Letters of Robert Carter, 1720-1727: The Commercial Interests of a Virginia Gentleman

Letters of Robert Carter, 1720-1727: The Commercial Interests of a Virginia Gentleman

Letters of Robert Carter, 1720-1727: The Commercial Interests of a Virginia Gentleman

Letters of Robert Carter, 1720-1727: The Commercial Interests of a Virginia Gentleman

Excerpt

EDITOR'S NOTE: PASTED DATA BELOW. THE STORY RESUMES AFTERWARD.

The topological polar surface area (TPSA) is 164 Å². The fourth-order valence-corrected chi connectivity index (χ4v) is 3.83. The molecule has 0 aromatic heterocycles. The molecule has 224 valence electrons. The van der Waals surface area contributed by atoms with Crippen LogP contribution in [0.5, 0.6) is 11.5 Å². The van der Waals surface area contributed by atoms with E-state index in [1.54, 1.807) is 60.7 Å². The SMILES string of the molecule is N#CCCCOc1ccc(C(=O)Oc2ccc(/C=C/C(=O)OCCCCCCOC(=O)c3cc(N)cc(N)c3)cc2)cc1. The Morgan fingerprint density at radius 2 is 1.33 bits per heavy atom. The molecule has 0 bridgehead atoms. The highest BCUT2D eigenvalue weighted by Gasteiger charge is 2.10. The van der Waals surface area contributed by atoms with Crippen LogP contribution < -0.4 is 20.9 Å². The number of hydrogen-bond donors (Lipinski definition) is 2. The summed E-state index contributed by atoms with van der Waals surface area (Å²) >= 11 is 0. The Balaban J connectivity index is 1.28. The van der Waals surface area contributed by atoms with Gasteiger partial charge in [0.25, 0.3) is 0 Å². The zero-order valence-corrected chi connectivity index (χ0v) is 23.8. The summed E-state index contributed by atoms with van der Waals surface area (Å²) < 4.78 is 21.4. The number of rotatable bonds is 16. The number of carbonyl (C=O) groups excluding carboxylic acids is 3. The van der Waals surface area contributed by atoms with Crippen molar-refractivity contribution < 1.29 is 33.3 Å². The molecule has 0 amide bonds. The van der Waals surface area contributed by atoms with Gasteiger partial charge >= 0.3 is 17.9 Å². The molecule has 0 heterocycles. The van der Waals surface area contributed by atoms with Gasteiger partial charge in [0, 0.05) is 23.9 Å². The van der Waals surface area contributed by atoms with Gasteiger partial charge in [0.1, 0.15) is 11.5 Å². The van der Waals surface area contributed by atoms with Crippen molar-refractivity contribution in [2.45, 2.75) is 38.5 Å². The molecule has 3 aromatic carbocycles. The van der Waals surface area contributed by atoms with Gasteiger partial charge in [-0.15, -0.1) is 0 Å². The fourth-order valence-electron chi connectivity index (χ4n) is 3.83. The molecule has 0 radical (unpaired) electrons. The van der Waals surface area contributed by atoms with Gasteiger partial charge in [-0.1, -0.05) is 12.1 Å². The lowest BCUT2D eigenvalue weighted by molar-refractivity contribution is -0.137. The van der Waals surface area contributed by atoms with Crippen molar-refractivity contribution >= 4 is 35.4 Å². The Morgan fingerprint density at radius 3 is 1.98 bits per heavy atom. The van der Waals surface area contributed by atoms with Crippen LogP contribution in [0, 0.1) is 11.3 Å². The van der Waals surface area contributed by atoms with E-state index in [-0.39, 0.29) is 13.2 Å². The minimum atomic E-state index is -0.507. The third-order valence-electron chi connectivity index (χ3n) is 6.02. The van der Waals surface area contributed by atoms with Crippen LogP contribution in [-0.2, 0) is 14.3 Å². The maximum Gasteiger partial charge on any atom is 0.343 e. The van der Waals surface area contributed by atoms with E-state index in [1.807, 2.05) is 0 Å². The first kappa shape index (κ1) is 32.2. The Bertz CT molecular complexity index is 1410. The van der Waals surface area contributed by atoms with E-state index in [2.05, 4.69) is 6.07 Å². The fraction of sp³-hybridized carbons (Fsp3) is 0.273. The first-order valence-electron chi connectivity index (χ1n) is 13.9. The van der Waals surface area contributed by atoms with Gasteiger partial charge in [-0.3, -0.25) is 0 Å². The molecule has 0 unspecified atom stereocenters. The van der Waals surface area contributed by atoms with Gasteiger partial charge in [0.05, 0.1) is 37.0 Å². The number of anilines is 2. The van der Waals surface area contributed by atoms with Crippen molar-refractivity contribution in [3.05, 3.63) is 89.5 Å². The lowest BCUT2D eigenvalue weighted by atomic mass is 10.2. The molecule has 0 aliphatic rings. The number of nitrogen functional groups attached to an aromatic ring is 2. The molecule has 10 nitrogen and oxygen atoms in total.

Original records of colonial Virginia are all too scarce. War, fire, rats, and spring-cleanings have taken a terrible toll of documents describing the lives of the planters who established a remarkable civilization in the region below the Potomac, in the years before the Revolution. Of the various types of manuscript source material for the history of this period, letters are among the most important, and letters, particularly from the seventeenth and early eighteenth centuries, are very few in number. The most important runs of letters from the early days are those of William Fitzhugh and the first two William Byrds, published at scattered intervals in the Virginia Magazine of History and Biography. They have supplied much of our information about details of plantation life and of the commercial activities of the colonists. Another series of letters, equally important for the social historian, has not heretofore been accessible in print. These are letters of Robert Carter of Corotoman, Lancaster County, Virginia, written between the years 1720 and 1727, and now in the Huntington Library. They are preserved in copies made by Carter's secretaries, with an occasional correction or addition in Carter's own hand. Most of them are found in one copybook, containing Carter's business communications to his agents abroad, from July 13, 1720 to July 5, 1721. Included . . .

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